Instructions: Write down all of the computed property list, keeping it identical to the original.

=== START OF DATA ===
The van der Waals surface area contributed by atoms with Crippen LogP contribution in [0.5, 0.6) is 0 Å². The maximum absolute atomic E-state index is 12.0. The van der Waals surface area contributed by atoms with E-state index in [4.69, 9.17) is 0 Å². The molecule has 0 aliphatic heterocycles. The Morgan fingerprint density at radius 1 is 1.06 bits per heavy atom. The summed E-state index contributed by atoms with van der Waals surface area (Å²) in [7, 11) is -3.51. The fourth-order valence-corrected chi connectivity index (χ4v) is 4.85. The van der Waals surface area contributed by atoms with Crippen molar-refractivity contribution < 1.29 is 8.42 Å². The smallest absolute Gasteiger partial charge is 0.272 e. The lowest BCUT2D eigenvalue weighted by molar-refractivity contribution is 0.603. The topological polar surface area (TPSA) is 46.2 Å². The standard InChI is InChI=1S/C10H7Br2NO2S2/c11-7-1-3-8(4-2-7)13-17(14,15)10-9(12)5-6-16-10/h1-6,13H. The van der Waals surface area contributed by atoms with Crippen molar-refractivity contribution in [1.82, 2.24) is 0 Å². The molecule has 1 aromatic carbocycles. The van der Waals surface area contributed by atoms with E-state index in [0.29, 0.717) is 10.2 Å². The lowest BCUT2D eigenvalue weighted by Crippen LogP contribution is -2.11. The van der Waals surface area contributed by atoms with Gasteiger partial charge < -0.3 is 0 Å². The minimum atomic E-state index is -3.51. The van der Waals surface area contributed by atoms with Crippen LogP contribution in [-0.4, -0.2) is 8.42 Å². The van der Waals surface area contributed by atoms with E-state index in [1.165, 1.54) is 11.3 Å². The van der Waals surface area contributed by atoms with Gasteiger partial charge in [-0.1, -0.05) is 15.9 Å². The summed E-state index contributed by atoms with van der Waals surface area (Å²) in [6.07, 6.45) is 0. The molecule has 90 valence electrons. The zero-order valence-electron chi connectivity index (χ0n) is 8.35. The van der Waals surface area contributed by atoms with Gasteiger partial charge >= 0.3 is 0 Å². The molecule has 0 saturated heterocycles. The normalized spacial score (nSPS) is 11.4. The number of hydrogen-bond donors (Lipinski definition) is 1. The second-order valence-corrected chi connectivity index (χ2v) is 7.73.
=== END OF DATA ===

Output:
The van der Waals surface area contributed by atoms with Crippen LogP contribution in [0.5, 0.6) is 0 Å². The maximum absolute atomic E-state index is 12.0. The van der Waals surface area contributed by atoms with E-state index in [4.69, 9.17) is 0 Å². The molecule has 0 aliphatic heterocycles. The Morgan fingerprint density at radius 1 is 1.06 bits per heavy atom. The summed E-state index contributed by atoms with van der Waals surface area (Å²) in [7, 11) is -3.51. The fourth-order valence-corrected chi connectivity index (χ4v) is 4.85. The van der Waals surface area contributed by atoms with Crippen molar-refractivity contribution < 1.29 is 8.42 Å². The smallest absolute Gasteiger partial charge is 0.272 e. The lowest BCUT2D eigenvalue weighted by molar-refractivity contribution is 0.603. The topological polar surface area (TPSA) is 46.2 Å². The standard InChI is InChI=1S/C10H7Br2NO2S2/c11-7-1-3-8(4-2-7)13-17(14,15)10-9(12)5-6-16-10/h1-6,13H. The van der Waals surface area contributed by atoms with Crippen molar-refractivity contribution in [1.82, 2.24) is 0 Å². The molecule has 1 aromatic carbocycles. The van der Waals surface area contributed by atoms with E-state index in [0.29, 0.717) is 10.2 Å². The lowest BCUT2D eigenvalue weighted by Crippen LogP contribution is -2.11. The van der Waals surface area contributed by atoms with Gasteiger partial charge < -0.3 is 0 Å². The minimum atomic E-state index is -3.51. The van der Waals surface area contributed by atoms with Crippen LogP contribution in [-0.4, -0.2) is 8.42 Å². The van der Waals surface area contributed by atoms with E-state index in [1.165, 1.54) is 11.3 Å². The van der Waals surface area contributed by atoms with Gasteiger partial charge in [-0.1, -0.05) is 15.9 Å². The summed E-state index contributed by atoms with van der Waals surface area (Å²) in [6.07, 6.45) is 0. The molecule has 90 valence electrons. The zero-order valence-electron chi connectivity index (χ0n) is 8.35. The van der Waals surface area contributed by atoms with Gasteiger partial charge >= 0.3 is 0 Å². The molecule has 0 saturated heterocycles. The normalized spacial score (nSPS) is 11.4. The number of hydrogen-bond donors (Lipinski definition) is 1. The second-order valence-corrected chi connectivity index (χ2v) is 7.73.